We found throughout our study that females are willing to work in the retail industry, but more awareness and education about the industry is needed. Success stories need to be told and it does not fall on the Ministry of Labor alone to conduct such awareness but also employers should be pro-active and set the example. We also found in our study that females were more attracted to working in cosmetics and it is due to the fact that employers approach them with vigorous training programs and place various challenges onto the jobseekers which is welcomed. An example is “L’Oreal” that sends all new employees to Rome for two weeks for intensive hands on training. Also the title “beautician” has helped source candidates very easily for the position as opposed to “sales executive”. Alwane Saudi Arabia alongside it’s partners in KPMG, Glowork and Harvey Nichols (Riyadh) have teamed up to create a campaign designed to enhance and raise awareness about working women in the retail sector, which will try tap into the ground roots of the problem faced by our society in education about the retail sector and showcase the success stories. Campaign goal: -To enhance and raise awareness about working women in the retail sector. Objectives: 1-Create slogan that is understandable among the Saudi public. 2-Tackle the soft spots of Saudi public by demonstrating the advantages of women working in the retail sector and the number of jobs available in the sector. 3-Reach the Saudi youth and embed the idea of women retail sales in their daily life. 4-Public Acceptance. 5-Employer Understanding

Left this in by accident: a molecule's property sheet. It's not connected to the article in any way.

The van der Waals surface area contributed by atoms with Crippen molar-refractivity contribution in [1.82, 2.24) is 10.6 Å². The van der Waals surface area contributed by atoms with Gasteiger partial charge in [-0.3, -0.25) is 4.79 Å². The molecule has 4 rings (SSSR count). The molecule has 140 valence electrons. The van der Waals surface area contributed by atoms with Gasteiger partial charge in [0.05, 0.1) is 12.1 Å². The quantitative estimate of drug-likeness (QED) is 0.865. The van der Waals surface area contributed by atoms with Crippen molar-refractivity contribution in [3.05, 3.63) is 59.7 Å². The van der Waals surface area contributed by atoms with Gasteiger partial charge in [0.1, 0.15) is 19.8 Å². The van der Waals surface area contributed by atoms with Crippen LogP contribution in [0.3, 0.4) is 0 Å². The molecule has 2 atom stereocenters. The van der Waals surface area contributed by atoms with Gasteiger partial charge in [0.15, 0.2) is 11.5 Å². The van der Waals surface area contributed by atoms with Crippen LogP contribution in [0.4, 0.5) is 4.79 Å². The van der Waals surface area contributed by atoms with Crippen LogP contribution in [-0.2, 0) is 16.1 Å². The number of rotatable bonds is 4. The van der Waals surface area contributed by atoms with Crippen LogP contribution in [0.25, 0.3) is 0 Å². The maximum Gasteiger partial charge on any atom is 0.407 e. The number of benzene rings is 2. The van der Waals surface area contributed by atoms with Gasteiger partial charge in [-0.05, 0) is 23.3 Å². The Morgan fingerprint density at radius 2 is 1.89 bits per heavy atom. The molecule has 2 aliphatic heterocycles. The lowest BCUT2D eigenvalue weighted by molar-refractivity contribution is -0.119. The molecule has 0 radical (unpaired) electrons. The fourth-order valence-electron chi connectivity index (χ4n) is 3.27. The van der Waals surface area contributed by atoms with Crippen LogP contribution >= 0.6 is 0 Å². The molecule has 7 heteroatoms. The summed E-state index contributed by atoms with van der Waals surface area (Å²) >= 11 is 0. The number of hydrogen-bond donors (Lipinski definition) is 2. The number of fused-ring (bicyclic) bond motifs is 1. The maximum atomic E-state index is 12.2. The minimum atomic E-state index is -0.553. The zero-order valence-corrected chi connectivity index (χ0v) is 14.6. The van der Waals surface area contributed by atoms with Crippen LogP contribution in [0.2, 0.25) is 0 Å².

About Alwane: A newly established Regional Coalition of experienced and emerging leaders from 17 countries across the Middle East and North Africa has come together to work towards the advancement of women’s leadership in the Arab World. This Coalition includes men and women academics, activists, experts, entrepreneurs and youth committed to social change and gender equality. Working at both a national and regional level. This coalition aims to generate discourse around pressing challenges to women’s full participation in society, as well as share intraregional success stories. By working together, this coalition aims to raise awareness, create a platform for dialogue, advocate for change and influence national, regional and international policies effecting women’s participation in society

About Alwane Saudi Arabia: Alwane Saudi Arabia is formed by leaders, business men and women from various industries that have placed their mission and vision purely into the development of women in the labor market. Members include: Khalid Alkhudair – Country Officer (KPMG , Glowork) H.R.H Princess Reema bint Bandar – Mentor (President – Harvey Nichols (Riyadh)) Abdullah Al Fozan – Mentor (Chairman – KPMG) Jamal Al Mansour – Mentor (Co Founder – Glowork) H.H Princess Najla bint Abdulrahman – Mentee (Glowork) Rajaa Al Shareef – Mentee (Microsoft) Najla Al Kebsi – Mentee (Oracle) Nada Dardeer – Mentee (Riyad Bank)

Khalid Alkhudair Founder P.O.Box 75418 Riyadh 11578 Kingdom of Saudi Arabia Tel : +966 1 201 5533 Fax: +966 1 201 4388 Mobile: +966 550203300 Email : Najla bint Abdulrahman Marketing OďŹƒcer P.O.Box 75418 Riyadh 11578 Kingdom of Saudi Arabia Tel : +966 1 201 5533 Fax: +966 1 201 4388 Mobile: +966 5 661 19191 Email :

Females tackling the challenges in the retail sector  
Females tackling the challenges in the retail sector  

Increase awarness for Saudi women to work in the retail sector